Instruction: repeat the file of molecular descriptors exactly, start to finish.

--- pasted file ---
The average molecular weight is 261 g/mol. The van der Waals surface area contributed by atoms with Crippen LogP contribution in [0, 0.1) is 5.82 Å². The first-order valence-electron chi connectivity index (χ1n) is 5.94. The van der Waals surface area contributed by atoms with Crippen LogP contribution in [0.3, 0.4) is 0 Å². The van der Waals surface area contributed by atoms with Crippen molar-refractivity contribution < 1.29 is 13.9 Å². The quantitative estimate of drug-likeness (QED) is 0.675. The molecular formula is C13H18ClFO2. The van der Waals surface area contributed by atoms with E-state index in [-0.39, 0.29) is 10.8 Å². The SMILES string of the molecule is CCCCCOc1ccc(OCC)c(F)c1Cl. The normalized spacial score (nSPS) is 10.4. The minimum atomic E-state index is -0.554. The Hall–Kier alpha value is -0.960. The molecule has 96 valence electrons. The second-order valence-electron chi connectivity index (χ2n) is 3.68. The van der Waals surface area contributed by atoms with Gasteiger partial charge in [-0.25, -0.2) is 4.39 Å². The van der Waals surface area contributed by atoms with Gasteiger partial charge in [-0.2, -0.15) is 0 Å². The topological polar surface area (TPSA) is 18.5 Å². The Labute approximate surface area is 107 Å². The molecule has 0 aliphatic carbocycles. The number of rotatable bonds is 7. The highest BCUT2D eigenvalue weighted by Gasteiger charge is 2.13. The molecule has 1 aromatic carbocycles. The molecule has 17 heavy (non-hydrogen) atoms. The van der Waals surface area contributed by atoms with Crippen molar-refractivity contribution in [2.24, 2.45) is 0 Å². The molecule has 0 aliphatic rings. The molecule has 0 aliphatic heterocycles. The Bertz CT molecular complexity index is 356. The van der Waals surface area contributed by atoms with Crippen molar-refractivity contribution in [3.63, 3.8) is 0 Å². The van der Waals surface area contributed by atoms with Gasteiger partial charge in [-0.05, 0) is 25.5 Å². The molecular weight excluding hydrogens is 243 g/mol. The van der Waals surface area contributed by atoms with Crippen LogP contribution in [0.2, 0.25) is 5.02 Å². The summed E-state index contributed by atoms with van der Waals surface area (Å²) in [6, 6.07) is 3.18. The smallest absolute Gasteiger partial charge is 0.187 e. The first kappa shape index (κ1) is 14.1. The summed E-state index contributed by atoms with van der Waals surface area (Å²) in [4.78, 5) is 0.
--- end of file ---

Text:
The average molecular weight is 261 g/mol. The van der Waals surface area contributed by atoms with Crippen LogP contribution in [0, 0.1) is 5.82 Å². The first-order valence-electron chi connectivity index (χ1n) is 5.94. The van der Waals surface area contributed by atoms with Crippen LogP contribution in [0.3, 0.4) is 0 Å². The van der Waals surface area contributed by atoms with Crippen molar-refractivity contribution < 1.29 is 13.9 Å². The quantitative estimate of drug-likeness (QED) is 0.675. The molecular formula is C13H18ClFO2. The van der Waals surface area contributed by atoms with E-state index in [-0.39, 0.29) is 10.8 Å². The SMILES string of the molecule is CCCCCOc1ccc(OCC)c(F)c1Cl. The normalized spacial score (nSPS) is 10.4. The minimum atomic E-state index is -0.554. The Hall–Kier alpha value is -0.960. The molecule has 96 valence electrons. The second-order valence-electron chi connectivity index (χ2n) is 3.68. The van der Waals surface area contributed by atoms with Gasteiger partial charge in [-0.25, -0.2) is 4.39 Å². The van der Waals surface area contributed by atoms with Gasteiger partial charge in [-0.2, -0.15) is 0 Å². The topological polar surface area (TPSA) is 18.5 Å². The Labute approximate surface area is 107 Å². The molecule has 0 aliphatic carbocycles. The number of rotatable bonds is 7. The highest BCUT2D eigenvalue weighted by Gasteiger charge is 2.13. The molecule has 1 aromatic carbocycles. The molecule has 17 heavy (non-hydrogen) atoms. The van der Waals surface area contributed by atoms with Crippen molar-refractivity contribution in [2.24, 2.45) is 0 Å². The molecule has 0 aliphatic rings. The molecule has 0 aliphatic heterocycles. The Bertz CT molecular complexity index is 356. The van der Waals surface area contributed by atoms with Crippen molar-refractivity contribution in [3.63, 3.8) is 0 Å². The van der Waals surface area contributed by atoms with Gasteiger partial charge in [-0.05, 0) is 25.5 Å². The molecular weight excluding hydrogens is 243 g/mol. The van der Waals surface area contributed by atoms with Crippen LogP contribution in [0.2, 0.25) is 5.02 Å². The summed E-state index contributed by atoms with van der Waals surface area (Å²) in [6, 6.07) is 3.18. The smallest absolute Gasteiger partial charge is 0.187 e. The first kappa shape index (κ1) is 14.1. The summed E-state index contributed by atoms with van der Waals surface area (Å²) in [4.78, 5) is 0.